* Week 2 Session Readings (Perceptions, Learning and Memory)
1. Retail Store design manipulations:
Marketers Track Retinas to Find What Draws Consumers - WSJ.com * What consumer sdo and what they say they do it completely different. * The use of computer simulations and eye-retinas to better understand what attracts consumers, rather than focus groups and in-dept interviews as consumers will always try to please their testers and overestimate their interests of the products.
2. Another retail store market research:
How retailers study and test us to maximize profit – USATODAY.com * “Knowing too much”
3. Relationship between atmospherics and product price perception: STUDY: When Consumers Are Relaxed, They Value Products 10% More - Business Insider http://www.neurosciencemarketing.com/blog/articles/scent-increases-product-recall.htm * Relaxeed consumers value a product based on benefits, whereas less-relaxed consumers value a product based on the product’s physical features and advantages.
4. Scent perceptions in different cultures:
Scent Marketing Digest » Scent in Global Cultures
Meaning of color worldwide:
Three categories of colors: neutral (black, white, gray, beige, brown); warm (red, orange, yellow, yellow-green, purple); cool (blue, violet, turquoise, sea-green, green)
6. New packaging design from Heinz ketchup:
Putting the Squeeze on Consumer Choice | Knowledge@Wharton Today * Dip & Squeeze new package.
7. Neuromarketing example:
Futurity.org – Technology ‘reads mind’ to make movies
Recording how the human brain remembers rough visuals of movie clips.
8. Coulter, Robin A., Gerald Zaltman, and Keith S. Coulter. "Interpreting Consumer Perceptions of Advertising: An Application of the Zaltman Metaphor Elicitation Technique." Journal of Advertising (Winter 2001). * Advertising effects: economical and social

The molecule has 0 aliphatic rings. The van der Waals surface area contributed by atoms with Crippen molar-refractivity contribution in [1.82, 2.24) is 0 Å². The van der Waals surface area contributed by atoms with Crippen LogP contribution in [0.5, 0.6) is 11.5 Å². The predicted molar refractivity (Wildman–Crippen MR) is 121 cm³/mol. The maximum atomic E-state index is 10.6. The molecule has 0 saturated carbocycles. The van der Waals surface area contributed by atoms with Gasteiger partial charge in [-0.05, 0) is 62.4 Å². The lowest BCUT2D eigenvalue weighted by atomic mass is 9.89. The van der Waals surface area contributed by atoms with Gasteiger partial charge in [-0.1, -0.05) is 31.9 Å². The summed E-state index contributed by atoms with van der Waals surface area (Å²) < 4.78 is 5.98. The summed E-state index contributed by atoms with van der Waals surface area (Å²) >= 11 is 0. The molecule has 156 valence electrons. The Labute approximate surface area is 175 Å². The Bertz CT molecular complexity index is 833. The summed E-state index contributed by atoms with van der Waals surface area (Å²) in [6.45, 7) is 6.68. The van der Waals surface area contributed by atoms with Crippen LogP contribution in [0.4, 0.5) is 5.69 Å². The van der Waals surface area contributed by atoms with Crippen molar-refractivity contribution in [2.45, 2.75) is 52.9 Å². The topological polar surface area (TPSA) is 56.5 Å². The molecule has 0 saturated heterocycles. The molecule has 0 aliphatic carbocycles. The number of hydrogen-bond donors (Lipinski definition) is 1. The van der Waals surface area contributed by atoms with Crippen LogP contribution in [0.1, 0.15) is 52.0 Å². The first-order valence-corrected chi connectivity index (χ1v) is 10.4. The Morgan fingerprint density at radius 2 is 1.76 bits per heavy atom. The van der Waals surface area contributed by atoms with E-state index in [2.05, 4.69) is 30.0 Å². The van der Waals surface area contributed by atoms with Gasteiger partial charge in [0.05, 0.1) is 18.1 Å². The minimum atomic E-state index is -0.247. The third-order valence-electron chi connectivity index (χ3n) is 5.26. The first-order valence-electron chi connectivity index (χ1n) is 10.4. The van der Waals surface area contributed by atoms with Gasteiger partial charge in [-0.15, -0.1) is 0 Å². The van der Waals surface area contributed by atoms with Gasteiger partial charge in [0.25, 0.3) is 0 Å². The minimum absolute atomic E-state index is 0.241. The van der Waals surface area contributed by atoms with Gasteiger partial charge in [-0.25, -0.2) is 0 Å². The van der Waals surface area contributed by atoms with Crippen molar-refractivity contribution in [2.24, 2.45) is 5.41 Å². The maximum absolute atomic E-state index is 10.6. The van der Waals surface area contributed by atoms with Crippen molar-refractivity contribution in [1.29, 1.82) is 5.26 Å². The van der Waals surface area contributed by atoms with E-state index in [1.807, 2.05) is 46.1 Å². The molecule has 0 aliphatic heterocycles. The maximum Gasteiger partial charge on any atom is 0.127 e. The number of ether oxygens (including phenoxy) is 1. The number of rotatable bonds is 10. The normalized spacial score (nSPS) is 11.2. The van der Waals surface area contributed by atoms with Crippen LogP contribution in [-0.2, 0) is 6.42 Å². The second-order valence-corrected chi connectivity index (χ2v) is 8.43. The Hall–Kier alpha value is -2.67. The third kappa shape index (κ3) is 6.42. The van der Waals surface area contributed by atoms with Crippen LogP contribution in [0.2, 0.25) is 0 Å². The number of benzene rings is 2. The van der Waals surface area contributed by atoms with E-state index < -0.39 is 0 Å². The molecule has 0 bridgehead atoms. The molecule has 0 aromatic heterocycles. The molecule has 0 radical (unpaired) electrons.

* ZMET because it is a qualitative methodology that uses an in-depth, personal interview, which thereby enables researchers to explore and probe informants' thoughts and feelings more extensively. * The ZMET interview employed several steps to bring key metaphors to the surface and determine their interrelationships, including (1) storytelling, (2) missed images, (3) Kelly Repertory Grid and laddering, (4) sensory images, (5) the vignette, and (6) the summary image * Our findings illustrate that advertising may serve as the hostess to introduce new offerings, the teacher to educate the public about product and service attributes and benefits, the counselor to provide comparative information useful in decision making, the enabler to offer prepurchase and postpurchase reassurances, and the magician to stimulate creativity and thinking. In addition, our informants viewed advertising as a performer that can provide laughter and enjoyment. Similar to the affect transfer literature, several informants commented that feeling good about an advertisement made them feel good about the advertised offering. * Our informants also addressed the economic benefits of advertising, which we discussed as a positive force, using the conceptual metaphor engine. * Our data indicated that, because of its prevalent, intrusive, and repetitive nature, advertising was viewed as an omnipresent being, a nosy neighbor, and a broken record. Consistent with the attitude toward advertising literature focused on societal effects, some informants perceived advertising as a conman, manipulative and deceptive, not telling the truth about products or not concerned about customers, but rather focused on making money. Our data also suggested that advertising as the seducer encourages excessive or compulsive shopping, often for products that are not really needed. Our...
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